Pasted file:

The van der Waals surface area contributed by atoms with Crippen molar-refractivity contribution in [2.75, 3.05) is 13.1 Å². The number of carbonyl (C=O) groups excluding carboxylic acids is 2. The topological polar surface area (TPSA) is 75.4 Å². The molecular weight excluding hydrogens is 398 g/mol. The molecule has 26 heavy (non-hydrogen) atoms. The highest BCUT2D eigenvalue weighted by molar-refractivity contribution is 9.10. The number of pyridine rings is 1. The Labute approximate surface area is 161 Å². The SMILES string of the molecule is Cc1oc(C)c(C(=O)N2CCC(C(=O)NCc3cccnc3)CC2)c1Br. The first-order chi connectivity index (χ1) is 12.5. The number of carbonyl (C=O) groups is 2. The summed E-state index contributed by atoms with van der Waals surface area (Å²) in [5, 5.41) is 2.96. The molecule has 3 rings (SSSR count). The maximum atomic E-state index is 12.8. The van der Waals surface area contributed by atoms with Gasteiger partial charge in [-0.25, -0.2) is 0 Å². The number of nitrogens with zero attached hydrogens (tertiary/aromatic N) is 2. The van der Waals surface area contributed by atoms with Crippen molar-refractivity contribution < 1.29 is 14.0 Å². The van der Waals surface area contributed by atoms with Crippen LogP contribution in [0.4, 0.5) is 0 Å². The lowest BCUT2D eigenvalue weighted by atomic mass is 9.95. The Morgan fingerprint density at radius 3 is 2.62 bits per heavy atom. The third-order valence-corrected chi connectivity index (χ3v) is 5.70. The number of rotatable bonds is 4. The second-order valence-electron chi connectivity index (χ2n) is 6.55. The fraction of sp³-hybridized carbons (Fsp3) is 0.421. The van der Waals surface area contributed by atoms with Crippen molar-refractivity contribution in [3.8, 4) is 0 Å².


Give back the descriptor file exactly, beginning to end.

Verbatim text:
The van der Waals surface area contributed by atoms with Crippen molar-refractivity contribution in [2.75, 3.05) is 13.1 Å². The number of carbonyl (C=O) groups excluding carboxylic acids is 2. The topological polar surface area (TPSA) is 75.4 Å². The molecular weight excluding hydrogens is 398 g/mol. The molecule has 26 heavy (non-hydrogen) atoms. The highest BCUT2D eigenvalue weighted by molar-refractivity contribution is 9.10. The number of pyridine rings is 1. The Labute approximate surface area is 161 Å². The SMILES string of the molecule is Cc1oc(C)c(C(=O)N2CCC(C(=O)NCc3cccnc3)CC2)c1Br. The first-order chi connectivity index (χ1) is 12.5. The number of carbonyl (C=O) groups is 2. The summed E-state index contributed by atoms with van der Waals surface area (Å²) in [5, 5.41) is 2.96. The molecule has 3 rings (SSSR count). The maximum atomic E-state index is 12.8. The van der Waals surface area contributed by atoms with Gasteiger partial charge in [-0.25, -0.2) is 0 Å². The number of nitrogens with zero attached hydrogens (tertiary/aromatic N) is 2. The van der Waals surface area contributed by atoms with Crippen molar-refractivity contribution < 1.29 is 14.0 Å². The van der Waals surface area contributed by atoms with Crippen LogP contribution in [0.4, 0.5) is 0 Å². The lowest BCUT2D eigenvalue weighted by atomic mass is 9.95. The Morgan fingerprint density at radius 3 is 2.62 bits per heavy atom. The third-order valence-corrected chi connectivity index (χ3v) is 5.70. The number of rotatable bonds is 4. The second-order valence-electron chi connectivity index (χ2n) is 6.55. The fraction of sp³-hybridized carbons (Fsp3) is 0.421. The van der Waals surface area contributed by atoms with Crippen molar-refractivity contribution in [3.8, 4) is 0 Å².